Even when I was in high school, I had the dream of becoming a civil engineer because I wanted to help my people. People have been cheated so much in this sector because they are not educated. After finishing high school, I did not get what I wanted. I was first given a scholarship for agricultural engineering. I finished my diploma in that area and then applied for a scholarship in India where I was able to study my dream of civil engineering. As I was studying, I got the idea that instead of going back home to look for a job with another company that had already cheated customers, I should start my own company to help those people. I started this business because I wanted to give back to the community. Now it is working very well.

Why did you decide to offer the entire chain from design to construction to finishings?

What gives me my drive is my knowledge of civil engineering. If you come to me as a client, I will explain to you what should be done and how it should be done. By that, you can see the entire picture of the project. For example, you want to construct a house. Instead of you buying bricks, I would tell you that you still have time. So, we can mold the bricks, burn them, and that will reduce the cost of materials by 50%. Other companies will not do that. They will show you brick options, find ones you like, and make you buy them. If you were to go to buy something in the supermarket, it is better to go there by yourself and see it in person. I am following behind you with the protocol step by step. Taking this approach allows you to see clearly what you need to know, how it should be done, and how to start. It is something big. So, what I do is take the whole contract. I know how much my services can cost. For time overrun and cost overrun, I will get other companies to partner with to make the work finish on schedule. I can do the design, the construction, and also have other people start working on interior finishings. We know all the work that needs to be done for the entirety of the project. My biggest concern is people being cheated and we avoid this by our process.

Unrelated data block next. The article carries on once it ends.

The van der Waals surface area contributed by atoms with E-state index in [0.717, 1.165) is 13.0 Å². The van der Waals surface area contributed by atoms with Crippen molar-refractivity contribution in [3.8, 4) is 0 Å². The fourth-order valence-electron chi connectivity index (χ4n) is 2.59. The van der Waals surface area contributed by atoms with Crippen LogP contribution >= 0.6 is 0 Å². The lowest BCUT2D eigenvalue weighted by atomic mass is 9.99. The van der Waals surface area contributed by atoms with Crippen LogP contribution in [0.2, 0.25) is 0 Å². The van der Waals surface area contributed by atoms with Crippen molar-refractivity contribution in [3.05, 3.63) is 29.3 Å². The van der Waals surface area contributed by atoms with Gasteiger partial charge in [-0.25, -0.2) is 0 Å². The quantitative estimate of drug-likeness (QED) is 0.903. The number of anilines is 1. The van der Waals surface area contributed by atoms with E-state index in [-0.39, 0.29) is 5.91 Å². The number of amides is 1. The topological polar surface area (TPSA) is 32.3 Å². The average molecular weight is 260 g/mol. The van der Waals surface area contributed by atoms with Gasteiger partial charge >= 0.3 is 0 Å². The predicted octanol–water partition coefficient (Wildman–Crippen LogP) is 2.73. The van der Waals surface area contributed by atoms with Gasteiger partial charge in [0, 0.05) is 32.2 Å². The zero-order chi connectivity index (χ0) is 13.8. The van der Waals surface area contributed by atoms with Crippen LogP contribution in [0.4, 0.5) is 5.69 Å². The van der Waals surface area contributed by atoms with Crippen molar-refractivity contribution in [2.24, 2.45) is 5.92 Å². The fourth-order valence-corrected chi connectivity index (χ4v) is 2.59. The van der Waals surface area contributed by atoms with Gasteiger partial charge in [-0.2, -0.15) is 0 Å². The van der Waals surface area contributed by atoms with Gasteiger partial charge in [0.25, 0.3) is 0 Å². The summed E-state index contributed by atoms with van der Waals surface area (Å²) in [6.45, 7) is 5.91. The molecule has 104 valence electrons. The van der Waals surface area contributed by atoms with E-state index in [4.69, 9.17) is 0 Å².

What values do you hold important? How are you applying these values to your work in the sector?

As the CEO of BCCC, first of all, we have the vision and the goal that we are following. Right now, we are in a digital world, so we need marketing. From finding customers digitally, we can explain to them what they need, and then build trust with them for our business. Everything is based on the trust between BCCC and the clients. In construction, you need that trust first, then from there, you need the recommendation from previous clients. If I do something good for you now, your friend might need a project constructed in the future, and they will come to us. As a person, I am a civil engineer by profession with a desire to help the people in my community. We have the goal to make sure everyone in Uganda has a house. We know that it is a big project, but by 2030, we can achieve 80% of this mission. In everything you do, you must have a goal and a direction. It is about planning. Not everyone needs a two-bedroom or five-bedroom or six-bedroom house. In Uganda, even a one-bedroom house for a few thousand dollars, which is very cheap, is possible. There are those people that just need something little to be able to have a life which they can enjoy on this planet. That is what I fight for, for those people. In fact, our motto is “build for generations.” I know it is possible and I will continue to work towards this. Through that, we leave the rest to God and He will open the way.

Project yourself to the medium term, three years’ time. What is your vision for the future?

My dream is first and foremost for everyone to own a house in Uganda. The second is in terms of agriculture. Uganda is a developing country and its economy depends on agriculture. But, how are people helping those in the agricultural sector? My concern is in the community. What can we do to make people carry out this agriculture without being disturbed? When I was in India, I was in a state called Gujarat. It is a dry state, but farming is taking place. The government is taking the initiative and giving irrigation to farmers. In Uganda, if we can get irrigation systems to the farmers that are affected by the climate, they can have more production in agriculture. How can we allow these farmers to do more? My plan is to have a canal irrigation system for the production of crops in every community. We need to get the knowledge to help these people. It is not about money, and that is why we are different from other companies.